Caulfeild, William (d.1726) (DNB00)
|←Caulfeild, William (d.1671)||Dictionary of National Biography, 1885-1900, Volume 09
Caulfeild, William (d.1726)
CAULFEILD, WILLIAM, second Viscount Charlemont (d. 1726), was the second son of William, first viscount [q. v.], and Sarah, second daughter of Charles, second viscount Moore of Drogheda. Having taken up arms against James II, he was attainted and his estates sequestrated 7 May 1689, but he was afterwards reinstated in them by William, who made him governor of the fort of Charlemont, and custos rotulorum of Tyrone and Armagh. In the business of the house of peers he took an active part, being in 1692 selected to prepare an address to the lord-lieutenant to recommend the stationing of men-of-war on the coasts, and in 1695 to prepare a bill against the inheritance of protestant estates by papists. He was colonel 36th foot 1701–6. In 1702 he sailed with the fleet to the West Indies. In 1705 he served under the Earl of Peterborough in the Spanish war, and distinguished himself at Barcelona. At the attack on the citadel of Monjuich he was one of the first to march into the fort at the head of his men, and received for his conduct the special thanks of the king of Spain. On 25 Aug. 1705 he was promoted brigadier-general, and on 22 April 1708 major-general. He was also chosen a privy councillor, and in May 1726 he was sworn of the privy council of George I. He died 21 July of the same year, and was buried in the vault of the family in Armagh. By his wife Anne, only daughter of Dr. James Margetson, archbishop of Armagh, he had seven sons and five daughters.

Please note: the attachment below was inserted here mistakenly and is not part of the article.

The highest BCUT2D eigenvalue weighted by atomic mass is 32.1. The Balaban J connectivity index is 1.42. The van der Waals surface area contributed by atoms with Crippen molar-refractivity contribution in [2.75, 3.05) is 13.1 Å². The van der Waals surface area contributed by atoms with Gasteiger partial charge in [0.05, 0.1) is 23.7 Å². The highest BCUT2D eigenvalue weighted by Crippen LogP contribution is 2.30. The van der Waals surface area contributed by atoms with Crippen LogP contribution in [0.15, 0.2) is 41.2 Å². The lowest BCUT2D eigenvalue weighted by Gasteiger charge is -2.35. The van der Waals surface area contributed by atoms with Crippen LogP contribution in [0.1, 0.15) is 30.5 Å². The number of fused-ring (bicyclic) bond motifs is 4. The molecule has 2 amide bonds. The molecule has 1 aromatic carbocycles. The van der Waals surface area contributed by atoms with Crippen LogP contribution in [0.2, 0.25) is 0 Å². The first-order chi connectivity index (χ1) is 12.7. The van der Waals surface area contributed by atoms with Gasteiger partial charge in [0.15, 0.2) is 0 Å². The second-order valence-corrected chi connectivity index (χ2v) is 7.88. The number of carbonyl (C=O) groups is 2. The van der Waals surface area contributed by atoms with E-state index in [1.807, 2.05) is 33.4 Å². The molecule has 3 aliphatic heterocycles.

[Lodge's Irish Peerage (ed. 1789), iii. 148–150; Burke's Peerage; Political State of Great Britain, xxxii. 98; Luttrell's Narrative.]